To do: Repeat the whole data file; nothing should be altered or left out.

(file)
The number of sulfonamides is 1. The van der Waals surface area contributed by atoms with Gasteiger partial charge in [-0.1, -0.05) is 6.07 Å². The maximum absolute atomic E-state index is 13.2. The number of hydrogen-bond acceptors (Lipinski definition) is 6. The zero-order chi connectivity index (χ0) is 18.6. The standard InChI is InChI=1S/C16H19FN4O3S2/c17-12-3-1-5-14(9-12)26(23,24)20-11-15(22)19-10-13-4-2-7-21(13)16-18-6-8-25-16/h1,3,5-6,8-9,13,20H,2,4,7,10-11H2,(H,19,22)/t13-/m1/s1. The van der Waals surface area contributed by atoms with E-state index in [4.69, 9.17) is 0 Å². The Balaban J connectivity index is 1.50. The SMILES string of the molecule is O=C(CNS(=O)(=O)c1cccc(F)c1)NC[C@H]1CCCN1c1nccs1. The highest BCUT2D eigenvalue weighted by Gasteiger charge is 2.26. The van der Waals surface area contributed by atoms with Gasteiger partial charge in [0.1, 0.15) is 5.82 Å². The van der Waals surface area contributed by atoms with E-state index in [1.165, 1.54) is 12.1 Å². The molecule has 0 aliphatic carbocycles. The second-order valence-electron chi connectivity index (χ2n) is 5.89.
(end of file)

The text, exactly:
The number of sulfonamides is 1. The van der Waals surface area contributed by atoms with Gasteiger partial charge in [-0.1, -0.05) is 6.07 Å². The maximum absolute atomic E-state index is 13.2. The number of hydrogen-bond acceptors (Lipinski definition) is 6. The zero-order chi connectivity index (χ0) is 18.6. The standard InChI is InChI=1S/C16H19FN4O3S2/c17-12-3-1-5-14(9-12)26(23,24)20-11-15(22)19-10-13-4-2-7-21(13)16-18-6-8-25-16/h1,3,5-6,8-9,13,20H,2,4,7,10-11H2,(H,19,22)/t13-/m1/s1. The van der Waals surface area contributed by atoms with E-state index in [4.69, 9.17) is 0 Å². The Balaban J connectivity index is 1.50. The SMILES string of the molecule is O=C(CNS(=O)(=O)c1cccc(F)c1)NC[C@H]1CCCN1c1nccs1. The highest BCUT2D eigenvalue weighted by Gasteiger charge is 2.26. The van der Waals surface area contributed by atoms with Gasteiger partial charge in [0.1, 0.15) is 5.82 Å². The van der Waals surface area contributed by atoms with E-state index in [1.165, 1.54) is 12.1 Å². The molecule has 0 aliphatic carbocycles. The second-order valence-electron chi connectivity index (χ2n) is 5.89.